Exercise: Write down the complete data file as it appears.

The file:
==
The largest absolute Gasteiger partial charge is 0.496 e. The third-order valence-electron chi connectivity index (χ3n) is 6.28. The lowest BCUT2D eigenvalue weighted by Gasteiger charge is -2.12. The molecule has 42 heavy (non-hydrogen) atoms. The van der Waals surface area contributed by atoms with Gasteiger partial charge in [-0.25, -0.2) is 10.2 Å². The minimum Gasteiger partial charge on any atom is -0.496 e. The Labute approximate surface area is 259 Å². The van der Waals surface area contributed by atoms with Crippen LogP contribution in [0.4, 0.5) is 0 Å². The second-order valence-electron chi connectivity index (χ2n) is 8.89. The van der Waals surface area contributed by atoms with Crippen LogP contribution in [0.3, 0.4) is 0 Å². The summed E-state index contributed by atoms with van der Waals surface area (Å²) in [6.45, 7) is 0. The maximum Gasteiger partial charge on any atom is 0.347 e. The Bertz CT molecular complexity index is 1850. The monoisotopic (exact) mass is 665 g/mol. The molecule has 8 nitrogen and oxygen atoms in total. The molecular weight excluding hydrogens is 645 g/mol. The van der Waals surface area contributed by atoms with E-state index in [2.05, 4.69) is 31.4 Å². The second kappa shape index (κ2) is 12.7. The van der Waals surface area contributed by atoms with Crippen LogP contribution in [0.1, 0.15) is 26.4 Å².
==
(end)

The largest absolute Gasteiger partial charge is 0.496 e. The third-order valence-electron chi connectivity index (χ3n) is 6.28. The lowest BCUT2D eigenvalue weighted by Gasteiger charge is -2.12. The molecule has 42 heavy (non-hydrogen) atoms. The van der Waals surface area contributed by atoms with Gasteiger partial charge in [-0.25, -0.2) is 10.2 Å². The minimum Gasteiger partial charge on any atom is -0.496 e. The Labute approximate surface area is 259 Å². The van der Waals surface area contributed by atoms with Crippen LogP contribution in [0.4, 0.5) is 0 Å². The second-order valence-electron chi connectivity index (χ2n) is 8.89. The van der Waals surface area contributed by atoms with Crippen LogP contribution in [0.3, 0.4) is 0 Å². The summed E-state index contributed by atoms with van der Waals surface area (Å²) in [6.45, 7) is 0. The maximum Gasteiger partial charge on any atom is 0.347 e. The Bertz CT molecular complexity index is 1850. The monoisotopic (exact) mass is 665 g/mol. The molecule has 8 nitrogen and oxygen atoms in total. The molecular weight excluding hydrogens is 645 g/mol. The van der Waals surface area contributed by atoms with E-state index in [2.05, 4.69) is 31.4 Å². The second kappa shape index (κ2) is 12.7. The van der Waals surface area contributed by atoms with Crippen LogP contribution in [0.1, 0.15) is 26.4 Å².